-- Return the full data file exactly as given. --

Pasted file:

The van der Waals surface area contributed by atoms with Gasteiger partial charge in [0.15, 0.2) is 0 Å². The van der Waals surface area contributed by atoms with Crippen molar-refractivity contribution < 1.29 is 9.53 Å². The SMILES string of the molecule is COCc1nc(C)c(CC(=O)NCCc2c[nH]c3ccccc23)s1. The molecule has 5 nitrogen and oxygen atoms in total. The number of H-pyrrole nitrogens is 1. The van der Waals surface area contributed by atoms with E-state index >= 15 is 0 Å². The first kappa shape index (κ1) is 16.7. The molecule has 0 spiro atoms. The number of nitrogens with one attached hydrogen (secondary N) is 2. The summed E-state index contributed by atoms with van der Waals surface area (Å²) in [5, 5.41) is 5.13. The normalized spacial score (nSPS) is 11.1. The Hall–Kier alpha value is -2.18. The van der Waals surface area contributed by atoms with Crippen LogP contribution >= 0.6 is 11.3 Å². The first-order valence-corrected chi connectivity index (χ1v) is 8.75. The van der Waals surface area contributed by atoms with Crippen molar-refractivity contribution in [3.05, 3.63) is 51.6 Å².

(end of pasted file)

The van der Waals surface area contributed by atoms with Gasteiger partial charge in [0.15, 0.2) is 0 Å². The van der Waals surface area contributed by atoms with Crippen molar-refractivity contribution < 1.29 is 9.53 Å². The SMILES string of the molecule is COCc1nc(C)c(CC(=O)NCCc2c[nH]c3ccccc23)s1. The molecule has 5 nitrogen and oxygen atoms in total. The number of H-pyrrole nitrogens is 1. The van der Waals surface area contributed by atoms with E-state index >= 15 is 0 Å². The first kappa shape index (κ1) is 16.7. The molecule has 0 spiro atoms. The number of nitrogens with one attached hydrogen (secondary N) is 2. The summed E-state index contributed by atoms with van der Waals surface area (Å²) in [5, 5.41) is 5.13. The normalized spacial score (nSPS) is 11.1. The Hall–Kier alpha value is -2.18. The van der Waals surface area contributed by atoms with Crippen LogP contribution >= 0.6 is 11.3 Å². The first-order valence-corrected chi connectivity index (χ1v) is 8.75. The van der Waals surface area contributed by atoms with Crippen molar-refractivity contribution in [3.05, 3.63) is 51.6 Å².